As Independent Software’s new Director of Community Development, I’ve been asked to share my insights on The Whiteboard each Tuesday. I’m passionate about the work of bringing people together to move big ideas forward. Articulating what that work actually looks like—and what it could become—is not always easy. I see The Whiteboard as an ideal platform for exploring this work and learning from others about their community-building efforts.
From David Edelman’s thoughts on the Chief Engagement Officer role, an evolutionary step of traditional marketing, to Seth Godin’s Impresario Workshop, where connectors will learn how to bring more meaning to bringing people together, all signs are pointing to the need for community builders. By it’s very nature, the work of community building should scale. At its most tactical level, the community builder owns the work of engagement (though not the engagement itself). At the highest level of strategy, a community builder is a designer—shaping and conducting a tapestry of infrastructure, ideas, and people, where relationships are able to flourish and take hold. Real cohesion in community design requires more than one builder. It takes a gaggle of builders to make it happen. I believe it’s up to current community builders to share our experiences and knowledge so others can join us in this work.
This biweekly column will be my way of doing just that: I’ll track and share my experiences and learning, while shining a spotlight on the communities we build together.
Lighting the Fuse
Let’s start with a story. Last week, following the announcement of my new position, I received an email that included this wonderful note:
“I just wanted to say that I was happy to see your name and thought I would just say thank you. There have been so many people who have helped me get to this place and every little bit has helped. Brent [Robertson, of Fathom] was always supportive of my crazy ideas—and I wish I could have found a way to work with them—but your introduction, as small as it may seem, was really helpful. Every conversation that I have had along this journey has been a part of where I am today. So, I just wanted to say thank you and best of luck in your new position.”
The note was from Leslie Krumholz, a graduate of reSET‘s first accelerator class in 2013 who is now launching her startup, GoodStreets (formally IndigoStreets), this week in Guilford, CT. Leslie and I met when she took a social media workshop that I ran years ago with the CT Association of Nonprofits.
She’s right: For me to connect her with Brent was a small act on my part, especially since I was working at Fathom at the time. I didn’t think about it; connecting people is just something I impulsively do. But knowing that this connection was inspiring and motivating for her is thrilling to me.
But it’s also instructive, and raises an interesting question: Did I instinctively know that connecting Leslie to Brent would lead to something, or did I just get lucky?
Obviously, my part in all of this is to initiate the contact. I light the fuse. I’m the “synapse” and the signal that allows the “neurons” to talk. The hard work of making an idea or a relationship come to life is up to those I connect.
My entire life I’ve been instinctively connecting people, many times without rhyme or reason. Sometimes I think my real calling is as a matchmaker. (If you’re in the market, take me out to happy hour sometime and I can almost guarantee you I will get you into conversation with someone that you’ll want to know more. Note that I promise “conversation”—you’ll need to do the rest of the work!)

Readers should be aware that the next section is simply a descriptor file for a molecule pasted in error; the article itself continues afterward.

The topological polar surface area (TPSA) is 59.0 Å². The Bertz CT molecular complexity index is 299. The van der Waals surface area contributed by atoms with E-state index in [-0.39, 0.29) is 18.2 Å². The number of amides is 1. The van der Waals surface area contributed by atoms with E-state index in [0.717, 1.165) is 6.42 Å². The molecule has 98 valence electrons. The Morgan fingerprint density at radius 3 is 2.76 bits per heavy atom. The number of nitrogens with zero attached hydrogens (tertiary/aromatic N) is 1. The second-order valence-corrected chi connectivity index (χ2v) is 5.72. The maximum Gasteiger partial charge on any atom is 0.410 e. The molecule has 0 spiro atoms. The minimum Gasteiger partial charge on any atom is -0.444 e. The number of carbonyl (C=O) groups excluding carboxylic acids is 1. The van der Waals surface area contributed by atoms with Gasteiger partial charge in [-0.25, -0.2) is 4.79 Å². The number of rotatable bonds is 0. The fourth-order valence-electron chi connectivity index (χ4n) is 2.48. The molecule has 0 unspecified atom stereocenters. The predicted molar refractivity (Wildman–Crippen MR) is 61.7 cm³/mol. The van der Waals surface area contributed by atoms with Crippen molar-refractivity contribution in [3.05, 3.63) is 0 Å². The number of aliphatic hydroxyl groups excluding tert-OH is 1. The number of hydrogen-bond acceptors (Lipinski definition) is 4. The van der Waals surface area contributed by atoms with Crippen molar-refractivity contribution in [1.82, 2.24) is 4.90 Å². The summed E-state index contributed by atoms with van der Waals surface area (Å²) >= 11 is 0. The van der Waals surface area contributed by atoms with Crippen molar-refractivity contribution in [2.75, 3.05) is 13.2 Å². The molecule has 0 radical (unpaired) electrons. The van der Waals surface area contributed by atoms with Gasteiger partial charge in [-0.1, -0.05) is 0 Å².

But for the past few years and now in my new position, I’ve been putting more intention into my “matchmaking.” I want to take the art of my intuition and marry it with more science. I am doing this to be better at what I do and also to help other budding community builders.
As part of that effort, I’m beginning to think about the ingredients that all community builders have in common so that I can share them with you. By the end of it (and I don’t really know what “it” is yet), I see us compiling a recipe of what makes up a community builder. If you haven’t already guessed, I have my eye on seeing as many community builders take shape as possible—for the CT startup universe and beyond.
The Art of Listening
For now, I’ll leave you with the first ingredient, and it’s a big one: an ear.
Before the work of connection begins, you need to be listening for what’s being connected. Is it the person and their “way” in this world? Their idea? Their experience? Their need?
I’ve learned to take many deep breaths before saying, “Hey, you should talk to ____.” I usually say, “Let me think on that a bit more and get back to you.” Or, better yet, I don’t say anything at all, do the reconn on my own, and then loop back later on after I’ve had time to think about it.
Having a natural instinct on whom and what to connect is great, but purposeful listening is better. Listening is a skill you hone, over time. It begins by quieting down your own brain and picking up on cues, even the smallest ones, that allow you to ask more questions. The more questions you ask, the more material will surface for you to work with. And, for connectors, there’s nothing better than someone who offers up raw material—particularly if it’s about who they are, what they see, and what they want their future to look like.
Having an ear is just one ingredient to making successful connections. While I’ve got my own ears on, what do you see as important ingredients in this work? Please share your thoughts with me by leaving a comment here or contacting me directly at email@example.com, on LinkedIn, or in person at The Grove.